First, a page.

I decided to go ahead and pick a motherboard that has a built in video card (Geforce 7100), and it also has an HDMI plug as well. I'm going to stick with the Intel e2180 CPU (dual core) and for now a 1GB stick of DDR2-800 ram. I can always upgrade the CPU and add more ram later if the need arises.

Do you think that will be a strong enough system for a combined frontend/backend?

newlinux
October 9th, 2008, 02:36 AM
Hmm, wasn't aware of that.

Worse comes to worse, if it doesn't work and I have to buy a capture card then I will, but for now I'm going to go forward without it.

I decided to go ahead and pick a motherboard that has a built in video card (Geforce 7100), and it also has an HDMI plug as well. I'm going to stick with the Intel e2180 CPU (dual core) and for now a 1GB stick of DDR2-800 ram. I can always upgrade the CPU and add more ram later if the need arises.

Do you think that will be a strong enough system for a combined frontend/backend?

Just wanted you to not be dissapointed and know what might happen. I ended up capturing some channels via firewire and others via a capture card, as you mentioned.

Without a doubt it is strong enough. My fastest machines have a E2180 (with 1GB RAM) and X2 4600 (2GB RAM) both are HD capable frontend/backend systems. All my systems in my sig (except the celeron) are HD frontend/backend systems. I even used to have a P4 2.6 that could do HD and was a combined frontend backend, with a Geforce 440MX (but I would have to not have a lot of other things running).

patrick0605
October 9th, 2008, 04:47 AM
Just wanted you to not be dissapointed and know what might happen. I ended up capturing some channels via firewire and others via a capture card, as you mentioned.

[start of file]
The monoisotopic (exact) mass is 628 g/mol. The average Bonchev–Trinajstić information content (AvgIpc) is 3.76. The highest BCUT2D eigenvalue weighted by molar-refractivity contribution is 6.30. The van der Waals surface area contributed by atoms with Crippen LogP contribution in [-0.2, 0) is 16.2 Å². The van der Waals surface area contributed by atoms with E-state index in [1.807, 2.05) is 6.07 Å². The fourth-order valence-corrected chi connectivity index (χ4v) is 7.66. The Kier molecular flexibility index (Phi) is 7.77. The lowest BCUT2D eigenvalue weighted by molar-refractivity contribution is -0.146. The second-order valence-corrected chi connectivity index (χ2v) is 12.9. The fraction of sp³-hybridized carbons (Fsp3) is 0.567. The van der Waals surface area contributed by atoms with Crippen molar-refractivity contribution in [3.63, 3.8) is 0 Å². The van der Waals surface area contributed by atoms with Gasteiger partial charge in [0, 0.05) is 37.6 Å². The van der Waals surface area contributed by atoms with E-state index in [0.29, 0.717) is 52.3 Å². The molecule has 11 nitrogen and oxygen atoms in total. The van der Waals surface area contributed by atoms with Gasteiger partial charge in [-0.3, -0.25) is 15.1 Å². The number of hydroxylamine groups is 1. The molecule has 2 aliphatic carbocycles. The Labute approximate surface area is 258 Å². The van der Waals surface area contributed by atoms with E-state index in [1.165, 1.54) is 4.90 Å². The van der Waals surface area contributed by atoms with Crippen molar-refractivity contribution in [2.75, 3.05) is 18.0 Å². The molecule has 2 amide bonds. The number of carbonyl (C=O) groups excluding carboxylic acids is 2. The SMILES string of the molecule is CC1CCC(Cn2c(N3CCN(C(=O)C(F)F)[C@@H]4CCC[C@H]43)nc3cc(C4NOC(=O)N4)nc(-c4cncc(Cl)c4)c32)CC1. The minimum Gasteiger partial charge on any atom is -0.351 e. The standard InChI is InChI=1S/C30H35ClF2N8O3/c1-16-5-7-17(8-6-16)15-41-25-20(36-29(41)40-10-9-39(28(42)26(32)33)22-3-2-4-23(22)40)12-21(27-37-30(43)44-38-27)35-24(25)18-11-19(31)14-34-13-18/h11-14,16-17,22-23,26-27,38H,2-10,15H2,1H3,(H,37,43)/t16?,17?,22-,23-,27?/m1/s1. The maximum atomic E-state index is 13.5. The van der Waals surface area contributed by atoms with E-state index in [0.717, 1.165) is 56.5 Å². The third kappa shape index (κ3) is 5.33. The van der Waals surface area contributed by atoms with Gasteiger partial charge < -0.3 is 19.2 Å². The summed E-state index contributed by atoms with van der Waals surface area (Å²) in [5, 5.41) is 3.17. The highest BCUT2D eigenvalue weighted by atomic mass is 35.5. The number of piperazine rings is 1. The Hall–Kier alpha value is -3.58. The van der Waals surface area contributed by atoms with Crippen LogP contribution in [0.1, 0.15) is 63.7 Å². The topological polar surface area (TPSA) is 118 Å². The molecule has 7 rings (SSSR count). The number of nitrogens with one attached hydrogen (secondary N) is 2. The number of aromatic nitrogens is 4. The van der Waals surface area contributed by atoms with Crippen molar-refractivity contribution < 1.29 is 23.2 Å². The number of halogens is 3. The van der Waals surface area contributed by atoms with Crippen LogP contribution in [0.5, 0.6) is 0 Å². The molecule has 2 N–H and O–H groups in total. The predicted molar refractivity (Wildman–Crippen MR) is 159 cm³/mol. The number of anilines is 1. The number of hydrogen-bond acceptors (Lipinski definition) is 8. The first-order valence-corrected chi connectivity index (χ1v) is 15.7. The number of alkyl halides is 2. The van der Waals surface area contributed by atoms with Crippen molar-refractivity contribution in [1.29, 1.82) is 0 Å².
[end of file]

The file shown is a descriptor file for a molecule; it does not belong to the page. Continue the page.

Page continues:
Without a doubt it is strong enough. My fastest machines have a E2180 (with 1GB RAM) and X2 4600 (2GB RAM) both are HD capable frontend/backend systems. All my systems in my sig (except the celeron) are HD frontend/backend systems. I even used to have a P4 2.6 that could do HD and was a combined frontend backend, with a Geforce 440MX (but I would have to not have a lot of other things running).

Thank you for your insight, it is much appreciated.

Since I'm the type of person that likes to research the crap out of everything, to the point where I've read the same article or how-to at least 3 times, what capture card do you recommend? My guess is that the HD channels are also available OTA (sports and basic cable channels), so I probably wont have to pay for an HD box from my provider.

newlinux
October 9th, 2008, 03:07 PM
For digital recording I recommend the cheapest supported card you can find. There is no difference in quality of signal from any of the cards from a digital standpoint, just a difference in the sensitivity of tuning (and that difference isn't great among the cards - in my experience it makes no difference).

You can probably get HD locals over clear QAM from your provider or you can get them OTA if you can pick them up from your house. I'm not sure what sports channels you are talking about getting, but all you get from OTA ATSC is are your local channels (FOX, CBS, NBC, ABC, CW, PBS affiates) and their subchannels digitally (and the major channels will be HD). You won't get most basic cable channels. IF your cable company is still transmitting analog you can get them with an analog tuner.

http://www.linuxtv.org/wiki/index.php/ATSC_Devices

Is a decent reference for digital cards and digital/analog hybrid cards. I use older cards that I've had for a couple of years because I've had no need to change them:

Kworld ATSC 110/115 (for QAM/OTA ATSC/NTSC)
Dvico Fusion 5 (for QAM/NTSC - but can do OTA ATSC)
Avermedia A180 (for QAM - but can do OTA ATSC)
PVR-150 (for NTSC and capture from cable boxes)
I used to have a pchdtv 5500, but I sold it and bought two more Kworlds.